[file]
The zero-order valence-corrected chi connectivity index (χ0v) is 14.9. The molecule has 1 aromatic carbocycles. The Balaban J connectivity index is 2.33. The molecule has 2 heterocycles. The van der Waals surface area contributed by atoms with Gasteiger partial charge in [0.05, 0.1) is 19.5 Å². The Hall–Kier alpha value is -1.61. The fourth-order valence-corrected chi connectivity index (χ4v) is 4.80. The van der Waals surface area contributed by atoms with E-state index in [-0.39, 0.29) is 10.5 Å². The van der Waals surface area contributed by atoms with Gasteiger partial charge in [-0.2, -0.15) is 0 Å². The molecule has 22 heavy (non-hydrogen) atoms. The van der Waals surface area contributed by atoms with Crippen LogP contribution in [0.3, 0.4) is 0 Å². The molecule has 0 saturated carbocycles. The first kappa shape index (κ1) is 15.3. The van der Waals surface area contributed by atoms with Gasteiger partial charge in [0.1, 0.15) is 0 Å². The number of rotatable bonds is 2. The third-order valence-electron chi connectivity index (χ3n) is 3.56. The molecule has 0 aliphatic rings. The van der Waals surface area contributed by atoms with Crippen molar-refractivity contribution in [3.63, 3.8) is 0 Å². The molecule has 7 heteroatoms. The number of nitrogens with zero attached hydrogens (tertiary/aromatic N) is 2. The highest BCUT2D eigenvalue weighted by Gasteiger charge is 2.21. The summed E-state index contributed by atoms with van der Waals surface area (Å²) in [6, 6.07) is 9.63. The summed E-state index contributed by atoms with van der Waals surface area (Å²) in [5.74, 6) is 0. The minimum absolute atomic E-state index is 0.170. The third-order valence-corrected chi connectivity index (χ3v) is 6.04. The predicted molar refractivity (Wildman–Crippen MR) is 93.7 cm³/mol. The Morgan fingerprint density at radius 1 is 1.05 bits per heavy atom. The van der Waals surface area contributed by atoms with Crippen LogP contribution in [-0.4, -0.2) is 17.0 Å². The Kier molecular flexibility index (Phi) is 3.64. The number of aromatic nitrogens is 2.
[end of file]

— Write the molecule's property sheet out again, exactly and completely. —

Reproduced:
The zero-order valence-corrected chi connectivity index (χ0v) is 14.9. The molecule has 1 aromatic carbocycles. The Balaban J connectivity index is 2.33. The molecule has 2 heterocycles. The van der Waals surface area contributed by atoms with Gasteiger partial charge in [0.05, 0.1) is 19.5 Å². The Hall–Kier alpha value is -1.61. The fourth-order valence-corrected chi connectivity index (χ4v) is 4.80. The van der Waals surface area contributed by atoms with E-state index in [-0.39, 0.29) is 10.5 Å². The van der Waals surface area contributed by atoms with Gasteiger partial charge in [-0.2, -0.15) is 0 Å². The molecule has 22 heavy (non-hydrogen) atoms. The van der Waals surface area contributed by atoms with Crippen LogP contribution in [0.3, 0.4) is 0 Å². The molecule has 0 saturated carbocycles. The first kappa shape index (κ1) is 15.3. The van der Waals surface area contributed by atoms with Gasteiger partial charge in [0.1, 0.15) is 0 Å². The number of rotatable bonds is 2. The third-order valence-electron chi connectivity index (χ3n) is 3.56. The molecule has 0 aliphatic rings. The van der Waals surface area contributed by atoms with Crippen molar-refractivity contribution in [3.63, 3.8) is 0 Å². The molecule has 7 heteroatoms. The number of nitrogens with zero attached hydrogens (tertiary/aromatic N) is 2. The highest BCUT2D eigenvalue weighted by Gasteiger charge is 2.21. The summed E-state index contributed by atoms with van der Waals surface area (Å²) in [6, 6.07) is 9.63. The summed E-state index contributed by atoms with van der Waals surface area (Å²) in [5.74, 6) is 0. The minimum absolute atomic E-state index is 0.170. The third-order valence-corrected chi connectivity index (χ3v) is 6.04. The predicted molar refractivity (Wildman–Crippen MR) is 93.7 cm³/mol. The Morgan fingerprint density at radius 1 is 1.05 bits per heavy atom. The van der Waals surface area contributed by atoms with Crippen LogP contribution in [-0.4, -0.2) is 17.0 Å². The Kier molecular flexibility index (Phi) is 3.64. The number of aromatic nitrogens is 2.